Bio Note: When I returned to teaching in middle age, I found myself tutoring students in Geometry, the one subject I had to repeat in high school. Luckily, writing poetry had taught me how to teach Geometry as an exercise in visualization, and geometry taught me how to be a better poet. My work has been published in Gyroscope Review, Beloit Poetry Review, and Last Call, Chinaski.
Maybe it starts with the kiss, a pressing of self to self, an opening of one to another down to heartwood, open to the elements. The arborist cuts a notch in the trunk, places the new variety in the wound, binds the two until they share every thing, confuse which is which, who is who. Whose leaf? Whose limb? Whose sun?
Originally published in The Lindenwood Review
I hear him say I hate you, I hate you and wonder if I should wake him, but sleep is so dear. I roll over, see him on the edge of the bed, a dark shadow slouched in a dark room so I ask who he was dreaming about. He says “I wasn’t dreaming.” I say, “I heard you.” And he says, “You were dreaming. I’ve been downstairs reading for an hour. I had cinnamon toast.” He leans over to kiss me. His breath is butter in the dark. My lips pick up a crumb from the corner of his mouth. It tastes burnt.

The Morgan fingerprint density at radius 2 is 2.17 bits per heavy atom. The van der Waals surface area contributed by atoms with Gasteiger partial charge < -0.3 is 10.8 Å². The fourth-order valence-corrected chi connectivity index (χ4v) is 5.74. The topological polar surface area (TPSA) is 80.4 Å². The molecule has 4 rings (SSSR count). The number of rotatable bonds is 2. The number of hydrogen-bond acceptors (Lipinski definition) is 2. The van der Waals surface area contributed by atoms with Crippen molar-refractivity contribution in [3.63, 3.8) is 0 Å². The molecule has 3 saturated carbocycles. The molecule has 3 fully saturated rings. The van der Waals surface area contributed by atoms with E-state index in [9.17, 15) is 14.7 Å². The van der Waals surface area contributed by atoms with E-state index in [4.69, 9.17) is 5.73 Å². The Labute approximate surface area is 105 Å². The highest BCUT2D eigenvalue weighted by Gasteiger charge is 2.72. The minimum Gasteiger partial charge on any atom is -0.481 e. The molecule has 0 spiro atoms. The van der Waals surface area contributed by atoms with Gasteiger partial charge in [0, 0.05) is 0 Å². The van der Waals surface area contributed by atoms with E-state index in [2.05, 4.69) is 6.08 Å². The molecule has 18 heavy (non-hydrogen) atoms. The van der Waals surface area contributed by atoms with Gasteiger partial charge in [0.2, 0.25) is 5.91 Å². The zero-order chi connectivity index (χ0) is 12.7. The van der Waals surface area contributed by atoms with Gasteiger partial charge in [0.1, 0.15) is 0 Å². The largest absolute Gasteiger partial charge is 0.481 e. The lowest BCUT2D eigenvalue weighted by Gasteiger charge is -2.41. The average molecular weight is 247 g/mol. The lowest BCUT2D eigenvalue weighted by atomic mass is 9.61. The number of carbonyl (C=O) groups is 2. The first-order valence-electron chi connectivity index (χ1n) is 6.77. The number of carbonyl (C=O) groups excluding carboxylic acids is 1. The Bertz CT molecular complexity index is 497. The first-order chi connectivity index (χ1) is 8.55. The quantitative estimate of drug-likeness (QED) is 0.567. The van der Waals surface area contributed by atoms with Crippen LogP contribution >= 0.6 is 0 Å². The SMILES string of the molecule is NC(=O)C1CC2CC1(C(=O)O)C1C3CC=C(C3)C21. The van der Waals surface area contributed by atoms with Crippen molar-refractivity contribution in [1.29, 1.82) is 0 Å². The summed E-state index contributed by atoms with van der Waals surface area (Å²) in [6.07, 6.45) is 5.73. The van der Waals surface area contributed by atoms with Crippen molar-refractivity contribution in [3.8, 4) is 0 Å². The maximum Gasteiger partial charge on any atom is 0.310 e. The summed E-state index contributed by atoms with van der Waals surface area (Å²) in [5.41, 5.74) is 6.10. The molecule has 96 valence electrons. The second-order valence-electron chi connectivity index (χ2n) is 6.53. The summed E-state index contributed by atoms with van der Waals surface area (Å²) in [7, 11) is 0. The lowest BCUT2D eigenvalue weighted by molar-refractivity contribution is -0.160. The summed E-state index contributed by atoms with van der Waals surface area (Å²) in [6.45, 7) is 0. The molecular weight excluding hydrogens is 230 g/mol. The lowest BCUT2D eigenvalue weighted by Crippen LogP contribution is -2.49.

Originally published in Borders and Boundaries (Jewish Currents)
On Becoming Birds
See how thin our old bones are, long batons of ulnae, tibias sharp and delicate. See how the wings of our hips turn to lace, to release us from the gravity of floor and earth. See how the loved ones anchor us in beds with rails, tie us with threads of air and seawater. Stay, they say, even as we prepare to touch the clouds, to break free.
Originally published in Silver Birch Press
©2021 Elaine Mintzer
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